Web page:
I’ve been startled by the lack of willingness of marketing teams to experiment with initiatives outside of traditional email and content marketing. 

This default to “do what we know” mentality is a blind spot for businesses that want to grow, especially if they’re competing in crowded or hyper-competitive market segments. 

In the past few years, we are seeing some traditional B2B marketers skipping big-budget initiatives of conventional marketing in favor of low-cost options that salespeople love and, that leads to growth and engagement with their customer base.

For example, we helped one of our clients execute a survey to forty of their top customers and prospects to uncover potential needs to support new account acquisition, up-sell and cross-sell of products and services. The survey consisted of four easy-to-answer questions, where the company would submit a $50 donation in their name to the charity of their choice for completing the survey. The results were off the charts, and salespeople engaged in meaningful conversations with more than half of the twenty-five individuals that completed the survey. The initiative itself isn’t what made the difference. Success came from the approach and team they put together to make it happen.

  • Here’s a summary of the approach we helped the marketing team deploy:  Engaged four marketing oriented sales leaders and salespeople and asked for two hours.
  • Held a structured kick-off call and solicited from the sales team, incentives or offers they thought might prompt a prospect our customer to complete a survey.
  • Collaboratively developed six questionsthat would be of value to the contact and the company, and then narrowed it down to four with sales team help.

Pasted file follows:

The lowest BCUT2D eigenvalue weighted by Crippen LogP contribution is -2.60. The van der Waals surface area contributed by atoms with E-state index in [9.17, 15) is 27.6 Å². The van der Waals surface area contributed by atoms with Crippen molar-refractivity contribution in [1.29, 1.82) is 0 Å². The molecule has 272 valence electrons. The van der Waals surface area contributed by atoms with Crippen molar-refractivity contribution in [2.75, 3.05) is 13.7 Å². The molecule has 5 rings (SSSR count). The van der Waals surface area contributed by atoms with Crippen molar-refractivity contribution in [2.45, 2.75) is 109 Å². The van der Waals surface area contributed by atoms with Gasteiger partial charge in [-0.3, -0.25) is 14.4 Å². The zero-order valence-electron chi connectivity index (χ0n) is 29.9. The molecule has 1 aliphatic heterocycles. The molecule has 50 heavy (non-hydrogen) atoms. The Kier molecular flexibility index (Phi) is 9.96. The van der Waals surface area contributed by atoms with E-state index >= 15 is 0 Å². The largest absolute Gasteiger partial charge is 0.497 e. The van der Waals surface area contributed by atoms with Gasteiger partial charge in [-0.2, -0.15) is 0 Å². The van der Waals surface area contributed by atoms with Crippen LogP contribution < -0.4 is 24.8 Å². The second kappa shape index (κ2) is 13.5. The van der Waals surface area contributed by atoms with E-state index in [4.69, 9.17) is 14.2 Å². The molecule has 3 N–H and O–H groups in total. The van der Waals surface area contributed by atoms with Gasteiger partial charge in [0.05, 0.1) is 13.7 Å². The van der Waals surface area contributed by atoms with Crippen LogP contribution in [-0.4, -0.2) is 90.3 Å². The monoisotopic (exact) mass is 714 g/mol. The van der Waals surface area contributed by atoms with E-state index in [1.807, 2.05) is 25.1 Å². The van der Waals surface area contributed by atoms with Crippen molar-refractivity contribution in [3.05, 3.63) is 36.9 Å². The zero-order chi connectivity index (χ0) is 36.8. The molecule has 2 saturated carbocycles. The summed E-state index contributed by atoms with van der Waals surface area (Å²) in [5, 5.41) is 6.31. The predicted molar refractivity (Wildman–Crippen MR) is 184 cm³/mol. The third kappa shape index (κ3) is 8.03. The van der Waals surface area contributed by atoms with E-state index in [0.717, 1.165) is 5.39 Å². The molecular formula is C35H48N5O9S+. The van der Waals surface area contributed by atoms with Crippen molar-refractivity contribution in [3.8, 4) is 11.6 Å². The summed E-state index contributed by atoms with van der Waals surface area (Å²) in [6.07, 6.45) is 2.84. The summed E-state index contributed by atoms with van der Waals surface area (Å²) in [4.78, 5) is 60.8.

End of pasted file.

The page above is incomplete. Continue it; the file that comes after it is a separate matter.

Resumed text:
• Tested four different creative and messaging options the sales team felt would resonate with their contacts – the creative options they preferred were the simplest ones with the least creative flair. 
  • Gained commitment from the sales teamthat they would personally deliver in-person or speak directly with the contact to provide proof that the company donated – and that they would attempt to engage with the contact!
  • Held an accountability call with the sales team end of weeks one and two to discuss progress and the results.

This experiment was designed to test two primary variables – marketing to a small population with a targeted, yet non-traditional message and involving salespeople at a level that is not possible with large scale initiatives. The volume of leads was barely a blip in the monthly lead volume generated by the company. However, the experiment proved more than just good ROI. The marketing team discovered how significant sales team involvement in marketing campaigns could be, and that lower-budget, non-traditional initiatives have a place in the marketing initiatives portfolio.

Speak with your marketing team and explore if they are conducting marketing experiments. If they are, probe for their learnings and insight. If they aren’t, nudge them to try a few. Remember, the objective isn’t solely to measure ROI! 

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